A Senior Advocate of Nigeria, Afam Osigwe, on election petitions as well as the illegality of the call for an interim government among other issues
Those calling for an interim government premise it on the need for reform in the country. Do you consider this to be a good reason?
There can’t be any talk of reform outside of the constitutional framework that will not amount to some form of coup. The constitution has provided for a change of government, and that is through elections.
An election has taken place, and a winner has been declared by the Independent National Electoral Commission.
I am aware that some of the candidates in that election have gone to court, but to justify the call for an interim government on the grounds of constitutional reforms suggests that reforms cannot be made within the constitutional framework. I don’t agree with that.
What other reasons make this unacceptable to you?
We need to ask: under this interim government, what law will regulate it since the constitution will not be applicable? Will it become a supreme law-making government?
At some point, it will slide into anarchy. I can’t walk my way into the thought process that seeks to justify this call. There is no doubt that many things could be done better in Nigeria, but the call for an interim national government is not the answer to it, and as a lawyer, since the constitution does not justify it, I am unable to see why anyone would ask for it.
Do you agree with the way the Department of State States handled the matter by issuing a press statement to that effect?
I don’t think it is professional. If people are plotting a coup, I do not expect a highly revered agency like the DSS to release a statement as if they were a political party, saying that they pledge their loyalty to the President-elect as if their loyalty were called into question.
Nobody is calling their loyalty into question. If people are plotting to topple the government through undemocratic means, it is part of their statutory duties and power to sanction an arrest.
If they have identified them as they claimed, then they should arrest them.
But after a week of making that statement, no arrest has been made; making it seem like that call was just flying a kite. It didn’t seem like it was founded on any credible intelligence, and no concrete investigation seems to be going on. I don’t think the press statement put them in a good light.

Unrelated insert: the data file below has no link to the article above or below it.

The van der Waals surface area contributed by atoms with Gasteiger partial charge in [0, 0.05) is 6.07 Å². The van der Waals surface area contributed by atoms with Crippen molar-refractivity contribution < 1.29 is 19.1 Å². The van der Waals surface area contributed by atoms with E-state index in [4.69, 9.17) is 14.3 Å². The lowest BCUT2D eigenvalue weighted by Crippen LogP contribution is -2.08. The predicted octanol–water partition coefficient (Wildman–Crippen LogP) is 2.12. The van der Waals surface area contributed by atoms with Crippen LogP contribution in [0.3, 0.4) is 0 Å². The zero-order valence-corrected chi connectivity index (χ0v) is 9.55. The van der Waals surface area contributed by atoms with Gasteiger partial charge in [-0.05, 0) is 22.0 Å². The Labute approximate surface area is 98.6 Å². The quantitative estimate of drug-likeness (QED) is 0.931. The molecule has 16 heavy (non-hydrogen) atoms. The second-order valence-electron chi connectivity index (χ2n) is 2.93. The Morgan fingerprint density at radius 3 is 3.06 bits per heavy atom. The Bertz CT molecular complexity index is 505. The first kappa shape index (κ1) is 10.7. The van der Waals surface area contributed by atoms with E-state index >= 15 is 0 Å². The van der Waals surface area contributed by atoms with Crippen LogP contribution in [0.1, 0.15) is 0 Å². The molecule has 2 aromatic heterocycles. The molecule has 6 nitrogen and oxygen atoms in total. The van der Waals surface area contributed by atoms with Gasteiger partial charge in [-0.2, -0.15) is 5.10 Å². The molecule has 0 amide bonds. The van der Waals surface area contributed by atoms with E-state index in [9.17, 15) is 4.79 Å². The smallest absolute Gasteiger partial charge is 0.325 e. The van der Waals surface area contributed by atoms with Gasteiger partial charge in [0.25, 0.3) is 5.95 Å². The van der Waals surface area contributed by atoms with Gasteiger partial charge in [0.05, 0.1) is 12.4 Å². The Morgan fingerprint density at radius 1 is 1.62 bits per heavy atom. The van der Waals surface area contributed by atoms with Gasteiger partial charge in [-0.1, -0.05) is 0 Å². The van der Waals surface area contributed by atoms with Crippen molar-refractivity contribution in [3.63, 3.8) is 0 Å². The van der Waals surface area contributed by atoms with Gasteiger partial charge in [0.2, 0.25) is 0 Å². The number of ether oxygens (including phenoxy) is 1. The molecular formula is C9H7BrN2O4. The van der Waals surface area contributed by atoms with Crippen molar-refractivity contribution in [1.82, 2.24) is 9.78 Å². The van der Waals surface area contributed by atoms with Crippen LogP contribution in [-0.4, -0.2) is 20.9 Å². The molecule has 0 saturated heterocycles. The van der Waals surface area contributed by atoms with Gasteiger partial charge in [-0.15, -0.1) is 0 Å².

What is the cause of these agitations and the persistent clamour to break away?
If Nigeria is laid on sound principles of the rule of law, if people have a sense of belonging wherever they may have settled and are not made to feel like second-class citizens in any part of the country, if access to things like jobs and political opportunities is based on merit, these agitations will be a thing of the past.
However, if the government is parochial and there are suggestions that if you are not from a particular place, you cannot access certain things, then people will feel unwanted and would prefer to go separate ways where there is a sense of belonging.
How can we make progress with these problems?
When we identify some of the maladies, bad policies, and nepotism that are experienced in governance, when people get rewarded based on merit, then we will make progress.
A reference was also made to a “series of protests” and attempts to get a court injunction to prevent the inauguration of the President-elect. Do you sense the government is averse to peaceful protest or apprehensive about court orders?
The right to peaceful protest should be protected by society. It is part of the right to freedom of expression. But I would be shocked if any court grants an injunction to restrain a person who has been declared the winner of an election from being sworn in.
Is it a practical setup that winners of elections are sworn in while petitions are ongoing?